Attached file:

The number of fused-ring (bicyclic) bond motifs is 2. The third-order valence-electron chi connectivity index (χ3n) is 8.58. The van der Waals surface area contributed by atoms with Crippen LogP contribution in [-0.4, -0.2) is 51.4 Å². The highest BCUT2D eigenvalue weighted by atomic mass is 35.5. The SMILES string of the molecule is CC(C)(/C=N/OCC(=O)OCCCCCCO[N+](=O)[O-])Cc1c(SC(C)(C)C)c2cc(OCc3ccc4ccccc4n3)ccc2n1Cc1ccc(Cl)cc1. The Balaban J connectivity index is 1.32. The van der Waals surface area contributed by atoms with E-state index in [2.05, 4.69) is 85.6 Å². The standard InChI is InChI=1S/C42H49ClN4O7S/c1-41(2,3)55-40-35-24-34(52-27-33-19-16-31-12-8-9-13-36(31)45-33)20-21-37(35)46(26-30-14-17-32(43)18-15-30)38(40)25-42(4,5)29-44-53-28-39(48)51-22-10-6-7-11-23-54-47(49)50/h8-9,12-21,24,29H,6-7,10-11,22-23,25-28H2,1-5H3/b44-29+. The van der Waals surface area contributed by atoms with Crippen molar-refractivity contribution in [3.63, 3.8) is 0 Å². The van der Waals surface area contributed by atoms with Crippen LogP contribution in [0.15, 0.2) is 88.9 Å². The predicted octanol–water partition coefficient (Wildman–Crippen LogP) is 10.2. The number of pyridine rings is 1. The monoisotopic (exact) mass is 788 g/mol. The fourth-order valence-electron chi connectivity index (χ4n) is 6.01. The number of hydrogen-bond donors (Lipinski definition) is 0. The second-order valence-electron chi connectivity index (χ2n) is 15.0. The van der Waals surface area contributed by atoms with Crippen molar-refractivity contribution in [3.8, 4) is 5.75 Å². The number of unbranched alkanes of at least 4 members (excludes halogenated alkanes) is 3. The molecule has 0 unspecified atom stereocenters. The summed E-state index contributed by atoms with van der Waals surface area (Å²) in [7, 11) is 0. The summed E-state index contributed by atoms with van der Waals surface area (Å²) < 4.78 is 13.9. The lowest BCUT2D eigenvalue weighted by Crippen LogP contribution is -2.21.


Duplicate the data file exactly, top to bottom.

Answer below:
The number of fused-ring (bicyclic) bond motifs is 2. The third-order valence-electron chi connectivity index (χ3n) is 8.58. The van der Waals surface area contributed by atoms with Crippen LogP contribution in [-0.4, -0.2) is 51.4 Å². The highest BCUT2D eigenvalue weighted by atomic mass is 35.5. The SMILES string of the molecule is CC(C)(/C=N/OCC(=O)OCCCCCCO[N+](=O)[O-])Cc1c(SC(C)(C)C)c2cc(OCc3ccc4ccccc4n3)ccc2n1Cc1ccc(Cl)cc1. The Balaban J connectivity index is 1.32. The van der Waals surface area contributed by atoms with E-state index in [2.05, 4.69) is 85.6 Å². The standard InChI is InChI=1S/C42H49ClN4O7S/c1-41(2,3)55-40-35-24-34(52-27-33-19-16-31-12-8-9-13-36(31)45-33)20-21-37(35)46(26-30-14-17-32(43)18-15-30)38(40)25-42(4,5)29-44-53-28-39(48)51-22-10-6-7-11-23-54-47(49)50/h8-9,12-21,24,29H,6-7,10-11,22-23,25-28H2,1-5H3/b44-29+. The van der Waals surface area contributed by atoms with Crippen molar-refractivity contribution in [3.63, 3.8) is 0 Å². The van der Waals surface area contributed by atoms with Crippen LogP contribution in [0.15, 0.2) is 88.9 Å². The predicted octanol–water partition coefficient (Wildman–Crippen LogP) is 10.2. The number of pyridine rings is 1. The monoisotopic (exact) mass is 788 g/mol. The fourth-order valence-electron chi connectivity index (χ4n) is 6.01. The number of hydrogen-bond donors (Lipinski definition) is 0. The second-order valence-electron chi connectivity index (χ2n) is 15.0. The van der Waals surface area contributed by atoms with Crippen molar-refractivity contribution in [3.8, 4) is 5.75 Å². The number of unbranched alkanes of at least 4 members (excludes halogenated alkanes) is 3. The molecule has 0 unspecified atom stereocenters. The summed E-state index contributed by atoms with van der Waals surface area (Å²) in [7, 11) is 0. The summed E-state index contributed by atoms with van der Waals surface area (Å²) < 4.78 is 13.9. The lowest BCUT2D eigenvalue weighted by Crippen LogP contribution is -2.21.